# Unsequenced functions v3

 org: ISO/IEC JCT1/SC22/WG14 document: N2825 target: IS 9899:2023 version: 3 date: 2021-10-12 license: CC BY

## Revision history

Paper number Title Changes
N2477 Const functions Initial version
N2539 Unsequenced functions Supersedes N2477 WG14 poll: 15-0-1
new wording (extracted from N2522)
no application to the C library
N2825 Unsequenced functions v3 Supersedes N2539
no attribute verification imposed
support for function pointers
optional text for inclusion of lambdas

## Purpose

Multiple compilers on the market support the concept of const and pure functions (so coined by GCC), also sometimes called no-side-effects functions. In that terminology, a const function is a function that does not depend on or modify the global context of the program: it only uses its input parameters to modify its return value (GCC doesn’t allow a const function to have output parameters). To avoid ambiguities with the properties of the const qualifier, the new attribute unsequenced is proposed which defines that a call to such a function can be executed unsequenced with respect to unrelated evaluations, namely as soon as its input is available and as late as its result is used by another statement. Although widely supported, this concept is currently absent from the C standard. Unsequenced property can be gradually built from sub-properties:

• Noleak: function which does not leak dynamically allocated memory
• Stateless: function that does not define mutable static objects
• Idempotent: noleak, stateless and the function may not write to globals (hence may read them) – close to GCC pure
• Independent: noleak, stateless and does not depend on other state than the arguments or non-volatile constants (hence may write to globals)
• Unsequenced: idempotent + independent – close to GCC const

It is proposed to add support to all those functions attributes in C23 such that functions that aren’t unsequenced can still benefit some optimisations.

## Use cases

Unsequenced functions can be leveraged in multiple ways to enhance performance and reduce code size. Optimization is key in a compiler: it allows adding more features to a given system or conversely selecting lower-power CPUs to perform the same tasks.

Model-based systems define software using a series of graphical blocks such as confirmators, delays, digital filters, etc. Code generators are often used to produce source code. Some of these generators use global variables to implement the data flow between models. Each block is implemented by a call to a library function. Let’s take a model with two confirmator blocks:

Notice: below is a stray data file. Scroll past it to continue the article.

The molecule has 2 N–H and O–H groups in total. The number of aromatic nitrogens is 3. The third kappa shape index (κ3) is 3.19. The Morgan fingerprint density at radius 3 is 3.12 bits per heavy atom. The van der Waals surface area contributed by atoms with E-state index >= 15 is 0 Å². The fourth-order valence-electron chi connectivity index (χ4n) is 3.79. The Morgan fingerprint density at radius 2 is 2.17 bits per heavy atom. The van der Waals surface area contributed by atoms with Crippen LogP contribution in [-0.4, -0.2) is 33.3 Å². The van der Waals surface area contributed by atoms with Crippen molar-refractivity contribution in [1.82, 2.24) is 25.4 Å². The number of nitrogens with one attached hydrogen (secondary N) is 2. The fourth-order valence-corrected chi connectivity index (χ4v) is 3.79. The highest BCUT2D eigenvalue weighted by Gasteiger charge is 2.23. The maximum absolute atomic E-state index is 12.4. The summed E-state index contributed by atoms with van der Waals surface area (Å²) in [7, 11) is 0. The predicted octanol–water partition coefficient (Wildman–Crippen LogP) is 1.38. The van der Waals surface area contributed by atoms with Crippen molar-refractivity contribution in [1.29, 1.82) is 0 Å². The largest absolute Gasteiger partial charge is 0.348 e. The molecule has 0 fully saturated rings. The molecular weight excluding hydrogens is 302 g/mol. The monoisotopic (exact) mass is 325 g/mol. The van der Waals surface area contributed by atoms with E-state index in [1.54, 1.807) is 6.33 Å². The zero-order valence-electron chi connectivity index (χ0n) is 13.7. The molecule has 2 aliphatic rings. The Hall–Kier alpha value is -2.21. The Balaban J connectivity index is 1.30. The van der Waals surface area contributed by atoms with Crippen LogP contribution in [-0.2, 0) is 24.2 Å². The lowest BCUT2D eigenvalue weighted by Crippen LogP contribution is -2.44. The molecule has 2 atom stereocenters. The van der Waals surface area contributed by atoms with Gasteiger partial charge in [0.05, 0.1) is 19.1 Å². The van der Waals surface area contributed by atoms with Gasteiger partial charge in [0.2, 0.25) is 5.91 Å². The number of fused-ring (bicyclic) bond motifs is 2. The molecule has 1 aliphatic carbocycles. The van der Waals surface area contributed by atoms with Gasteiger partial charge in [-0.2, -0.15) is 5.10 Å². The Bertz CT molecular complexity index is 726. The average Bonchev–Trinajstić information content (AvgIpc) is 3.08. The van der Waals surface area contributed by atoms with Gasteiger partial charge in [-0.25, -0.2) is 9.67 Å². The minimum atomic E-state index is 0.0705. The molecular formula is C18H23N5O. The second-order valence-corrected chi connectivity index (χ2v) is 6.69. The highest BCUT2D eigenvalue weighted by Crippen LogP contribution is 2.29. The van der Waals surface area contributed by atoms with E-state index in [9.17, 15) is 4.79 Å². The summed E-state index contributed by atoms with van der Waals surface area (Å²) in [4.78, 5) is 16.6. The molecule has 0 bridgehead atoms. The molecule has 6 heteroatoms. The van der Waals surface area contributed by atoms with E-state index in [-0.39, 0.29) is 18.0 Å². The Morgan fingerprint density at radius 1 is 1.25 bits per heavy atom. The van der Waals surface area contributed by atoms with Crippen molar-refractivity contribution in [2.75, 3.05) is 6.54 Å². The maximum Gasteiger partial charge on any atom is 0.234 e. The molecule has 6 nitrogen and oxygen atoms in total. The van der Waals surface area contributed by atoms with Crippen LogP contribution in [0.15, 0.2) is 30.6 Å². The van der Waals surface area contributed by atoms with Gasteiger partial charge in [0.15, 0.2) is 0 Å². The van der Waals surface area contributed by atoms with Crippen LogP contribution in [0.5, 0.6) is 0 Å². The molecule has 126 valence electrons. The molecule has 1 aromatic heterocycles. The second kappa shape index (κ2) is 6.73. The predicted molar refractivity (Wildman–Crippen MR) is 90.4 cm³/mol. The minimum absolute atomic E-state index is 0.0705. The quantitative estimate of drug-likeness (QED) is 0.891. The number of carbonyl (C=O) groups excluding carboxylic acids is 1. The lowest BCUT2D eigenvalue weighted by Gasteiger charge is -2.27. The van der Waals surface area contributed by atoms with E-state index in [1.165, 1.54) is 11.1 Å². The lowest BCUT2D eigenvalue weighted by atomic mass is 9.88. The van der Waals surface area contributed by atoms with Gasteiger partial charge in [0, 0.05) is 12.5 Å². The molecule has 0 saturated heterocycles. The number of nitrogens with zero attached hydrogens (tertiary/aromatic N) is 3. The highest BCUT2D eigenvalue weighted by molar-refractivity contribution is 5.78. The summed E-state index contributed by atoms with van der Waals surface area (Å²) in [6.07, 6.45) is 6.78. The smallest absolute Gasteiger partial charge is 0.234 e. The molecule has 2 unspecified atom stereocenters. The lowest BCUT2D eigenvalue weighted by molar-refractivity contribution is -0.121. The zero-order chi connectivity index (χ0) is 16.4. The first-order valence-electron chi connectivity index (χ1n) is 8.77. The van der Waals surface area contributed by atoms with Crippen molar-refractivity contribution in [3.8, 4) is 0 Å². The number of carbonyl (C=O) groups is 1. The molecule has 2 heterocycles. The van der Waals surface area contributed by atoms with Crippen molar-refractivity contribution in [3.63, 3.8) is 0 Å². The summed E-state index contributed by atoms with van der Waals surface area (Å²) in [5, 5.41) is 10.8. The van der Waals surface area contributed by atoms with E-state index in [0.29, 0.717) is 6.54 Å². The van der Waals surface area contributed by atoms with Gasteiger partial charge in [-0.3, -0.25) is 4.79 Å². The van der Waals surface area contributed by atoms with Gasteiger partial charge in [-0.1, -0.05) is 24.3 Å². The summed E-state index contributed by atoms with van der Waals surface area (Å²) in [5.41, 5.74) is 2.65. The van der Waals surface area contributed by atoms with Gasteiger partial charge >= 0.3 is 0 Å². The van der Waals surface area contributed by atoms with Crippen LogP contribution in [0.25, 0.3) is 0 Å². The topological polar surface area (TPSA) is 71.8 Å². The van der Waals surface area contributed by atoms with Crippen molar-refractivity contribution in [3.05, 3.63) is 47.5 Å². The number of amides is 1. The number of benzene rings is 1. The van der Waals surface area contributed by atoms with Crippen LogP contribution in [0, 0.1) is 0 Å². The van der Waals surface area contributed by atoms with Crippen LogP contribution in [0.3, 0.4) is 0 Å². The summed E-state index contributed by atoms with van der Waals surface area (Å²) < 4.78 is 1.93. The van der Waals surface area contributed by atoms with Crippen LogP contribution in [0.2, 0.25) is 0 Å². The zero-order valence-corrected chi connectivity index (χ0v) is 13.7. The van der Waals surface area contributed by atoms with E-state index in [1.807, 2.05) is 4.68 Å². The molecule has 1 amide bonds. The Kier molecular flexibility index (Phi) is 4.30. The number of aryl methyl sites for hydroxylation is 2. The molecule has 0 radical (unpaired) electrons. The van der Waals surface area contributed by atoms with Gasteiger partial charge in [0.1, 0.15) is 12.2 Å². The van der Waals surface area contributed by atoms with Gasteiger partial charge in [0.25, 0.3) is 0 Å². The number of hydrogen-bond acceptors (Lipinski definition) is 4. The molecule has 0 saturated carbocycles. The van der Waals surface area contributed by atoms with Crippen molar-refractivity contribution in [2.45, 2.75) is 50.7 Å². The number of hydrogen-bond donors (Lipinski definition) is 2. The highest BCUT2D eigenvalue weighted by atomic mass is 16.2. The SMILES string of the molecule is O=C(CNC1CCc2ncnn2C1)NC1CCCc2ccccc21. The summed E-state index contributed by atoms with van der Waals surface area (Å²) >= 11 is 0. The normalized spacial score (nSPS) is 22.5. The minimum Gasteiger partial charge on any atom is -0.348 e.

extern bool bInput1, bInput2, bInit, bInitState1, bInitState2;

extern int uConfTime1, uConfTime2;

void foo() {

static int uCounter1, uCounter2;

...

bOutput1 = CONF(bInput1, uConfTime1, bInit, bInitState1, &uCounter1);

bOutput2 = CONF(bInput2, uConfTime2, bInit, bInitState2, &uCounter2);

...

}

where all these are global variables. bInit represents the initialization state of the whole system (for CONF, it resets the counter output parameter to zero). Since the compiler must assume CONF may be modifying bInit (through a direct access to this global variable), it is forced to load it’s value once before the first CONF call and a second time before the second CONF call. The second load can be avoided if the compiler is told CONF is an unsequenced function. It will then re-use bInit value from a register or stack, thus reducing the number of assembly instructions, i.e. potentially saving code size and performance. Code generators are not always flexible enough to put bInit in a local variable before calling blocks in order to work around compilers not supporting unsequenced functions.

In large model-based systems, there can be hundreds of such optimization opportunities, thus having a major overall positive impact.

### Function call merge

Multiple use cases of potentially unsequenced function exist in the standard library, taking for example the cos <math.h> function:

if ((cos(angle1) > cos(angle2)) || (cos(angle1) > cos(angle3))) {
...
}

In this case, the compiler will invoke four times the cos function, with three different parameters. If cos would be declared unsequenced, the compiler could have merged the first and the third calls, reusing the result of the first call for the third, thus reducing CPU throughput and code size.

A large portion of the <math.h> functions fit the unsequenced objective for most of their input domain. However, in case of errors, these functions may also modify errno or the floating-point environment, which contradicts the strict unsequenced property as formulated above. Special care has to be taken to allow the functions to be declared unsequenced and in a manner where additional constraints can be spelled out. More work needs to be done on that topic and this paper does not propose any attribute addition to standard library functions, yet.

## Prior art

### GCC

int square(int) __attribute__ ((const));
int hash(char*) __attribute__ ((pure));

The const attribute is implemented since GCC 2.5 and pure since GCC 2.96.

GCC distinguishes const from pure:

• const: “functions that do not examine any values except their arguments, and have no effects except the return value. … const functions should never take pointer … arguments.”
• pure: “functions that have no effects except the return value and their return value depends only on the parameters and/or global variables.”

We think that these definitions go a bit too short, because they are centered around interoperability restrictions and not around the effective properties that we want for the corresponding functions.